Tag Archives: side dishes

The post with all of the excuses.

The truth is, I have about five (okay, ten) posts in various forms of draft. The long weekend was going to be the weekend where I finally caught up and finished all of my recaps before starting yet another series.

You know what they say about the best laid plans.

What happened was this: the work week was brutal. Then, I was getting sick. And, please stop me from talking about the weather or this will be the most boring post that I’ve written in almost two years. You get the point, at any rate.

This week promises to be just as chaotic as the last—currently, my dresser is dismantled in my bedroom as I attempt to fix one of my drawers with hope and gorilla glue. And, tomorrow I have approximately 5 hours of meetings. So, to bed very soon. But I cannot let another week go by without finishing the recap of a meal that happened two months ago, and was already a month late.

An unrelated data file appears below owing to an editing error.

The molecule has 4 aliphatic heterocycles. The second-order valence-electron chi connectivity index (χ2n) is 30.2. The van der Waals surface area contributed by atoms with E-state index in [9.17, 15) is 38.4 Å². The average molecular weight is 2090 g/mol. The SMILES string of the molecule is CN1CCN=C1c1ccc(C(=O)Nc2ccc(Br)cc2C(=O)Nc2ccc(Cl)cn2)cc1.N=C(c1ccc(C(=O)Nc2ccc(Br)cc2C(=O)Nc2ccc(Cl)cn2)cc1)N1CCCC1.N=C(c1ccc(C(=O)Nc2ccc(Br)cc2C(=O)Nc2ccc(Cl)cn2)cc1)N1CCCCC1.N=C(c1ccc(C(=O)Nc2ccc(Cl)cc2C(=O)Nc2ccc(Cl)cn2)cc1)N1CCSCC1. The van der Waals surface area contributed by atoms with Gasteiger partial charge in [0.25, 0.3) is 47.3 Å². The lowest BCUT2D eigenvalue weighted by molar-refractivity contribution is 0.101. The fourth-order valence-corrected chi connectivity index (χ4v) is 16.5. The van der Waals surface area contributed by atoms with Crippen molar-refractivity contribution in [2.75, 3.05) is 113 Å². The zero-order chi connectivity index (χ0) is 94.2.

Yeah, I know. Are you still with me here?

Cornbread Stuffing

This recipe is infinitely adaptable to accommodate a crowd. I’ve included the measurements that I used below. This served nine with leftovers that lasted for days. Feel free to scale it back or add more if necessary. The most important thing is adding the egg just before baking so that the stuffing has something to bind it.

1 loaf cornbread, cubed
1 2-lb loaf white bread, cubed
2 TBS olive oil
1 onion
8 oz roasted and shelled chestnuts
4 ribs celery, diced
2 apples, peeled cored and cubed
1 tsp thyme
2 cups vegetable or poultry stock
1 egg, beaten
salt and pepper to taste

Heat your oven to 250 degrees Fahrenheit. Heat the bread and corn bread approximately 25 minutes, until it is dried out but not browned. Set aside and then raise the oven temperature to 350 degrees Fahrenheit.